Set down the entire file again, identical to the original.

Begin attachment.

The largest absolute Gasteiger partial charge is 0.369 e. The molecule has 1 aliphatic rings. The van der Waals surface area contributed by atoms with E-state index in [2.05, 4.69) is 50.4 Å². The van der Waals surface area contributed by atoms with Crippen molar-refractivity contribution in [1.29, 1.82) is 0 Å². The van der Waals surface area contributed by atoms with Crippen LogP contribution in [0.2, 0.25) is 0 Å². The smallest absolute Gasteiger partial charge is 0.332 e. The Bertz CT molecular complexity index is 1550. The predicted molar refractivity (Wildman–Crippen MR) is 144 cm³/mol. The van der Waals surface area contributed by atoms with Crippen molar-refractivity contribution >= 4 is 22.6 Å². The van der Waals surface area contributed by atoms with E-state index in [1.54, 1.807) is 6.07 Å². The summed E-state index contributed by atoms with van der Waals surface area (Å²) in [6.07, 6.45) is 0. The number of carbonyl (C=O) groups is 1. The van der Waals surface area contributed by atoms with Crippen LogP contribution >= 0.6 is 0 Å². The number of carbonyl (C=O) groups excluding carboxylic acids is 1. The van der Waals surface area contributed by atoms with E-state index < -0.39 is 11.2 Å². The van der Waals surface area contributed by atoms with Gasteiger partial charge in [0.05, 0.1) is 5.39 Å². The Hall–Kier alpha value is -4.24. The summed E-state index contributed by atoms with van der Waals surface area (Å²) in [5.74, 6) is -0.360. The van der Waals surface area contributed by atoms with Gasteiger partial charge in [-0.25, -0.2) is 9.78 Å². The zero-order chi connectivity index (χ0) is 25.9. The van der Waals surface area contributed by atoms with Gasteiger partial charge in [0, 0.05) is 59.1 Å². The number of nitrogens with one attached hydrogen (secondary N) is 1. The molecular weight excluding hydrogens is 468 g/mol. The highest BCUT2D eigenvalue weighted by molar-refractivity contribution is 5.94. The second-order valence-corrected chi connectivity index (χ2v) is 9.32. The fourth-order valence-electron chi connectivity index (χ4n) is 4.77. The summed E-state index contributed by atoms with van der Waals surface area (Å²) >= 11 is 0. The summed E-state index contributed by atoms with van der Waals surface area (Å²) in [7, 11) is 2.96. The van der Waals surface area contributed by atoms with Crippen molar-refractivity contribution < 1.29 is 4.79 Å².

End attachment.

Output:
The largest absolute Gasteiger partial charge is 0.369 e. The molecule has 1 aliphatic rings. The van der Waals surface area contributed by atoms with E-state index in [2.05, 4.69) is 50.4 Å². The van der Waals surface area contributed by atoms with Crippen molar-refractivity contribution in [1.29, 1.82) is 0 Å². The van der Waals surface area contributed by atoms with Crippen LogP contribution in [0.2, 0.25) is 0 Å². The smallest absolute Gasteiger partial charge is 0.332 e. The Bertz CT molecular complexity index is 1550. The predicted molar refractivity (Wildman–Crippen MR) is 144 cm³/mol. The van der Waals surface area contributed by atoms with Crippen molar-refractivity contribution >= 4 is 22.6 Å². The van der Waals surface area contributed by atoms with E-state index in [1.54, 1.807) is 6.07 Å². The summed E-state index contributed by atoms with van der Waals surface area (Å²) in [6.07, 6.45) is 0. The number of carbonyl (C=O) groups is 1. The van der Waals surface area contributed by atoms with Crippen LogP contribution >= 0.6 is 0 Å². The number of carbonyl (C=O) groups excluding carboxylic acids is 1. The van der Waals surface area contributed by atoms with E-state index < -0.39 is 11.2 Å². The van der Waals surface area contributed by atoms with Gasteiger partial charge in [0.05, 0.1) is 5.39 Å². The Hall–Kier alpha value is -4.24. The summed E-state index contributed by atoms with van der Waals surface area (Å²) in [5.74, 6) is -0.360. The van der Waals surface area contributed by atoms with Gasteiger partial charge in [-0.25, -0.2) is 9.78 Å². The zero-order chi connectivity index (χ0) is 25.9. The van der Waals surface area contributed by atoms with Gasteiger partial charge in [0, 0.05) is 59.1 Å². The number of nitrogens with one attached hydrogen (secondary N) is 1. The molecular weight excluding hydrogens is 468 g/mol. The highest BCUT2D eigenvalue weighted by molar-refractivity contribution is 5.94. The second-order valence-corrected chi connectivity index (χ2v) is 9.32. The fourth-order valence-electron chi connectivity index (χ4n) is 4.77. The summed E-state index contributed by atoms with van der Waals surface area (Å²) >= 11 is 0. The summed E-state index contributed by atoms with van der Waals surface area (Å²) in [7, 11) is 2.96. The van der Waals surface area contributed by atoms with Crippen molar-refractivity contribution < 1.29 is 4.79 Å².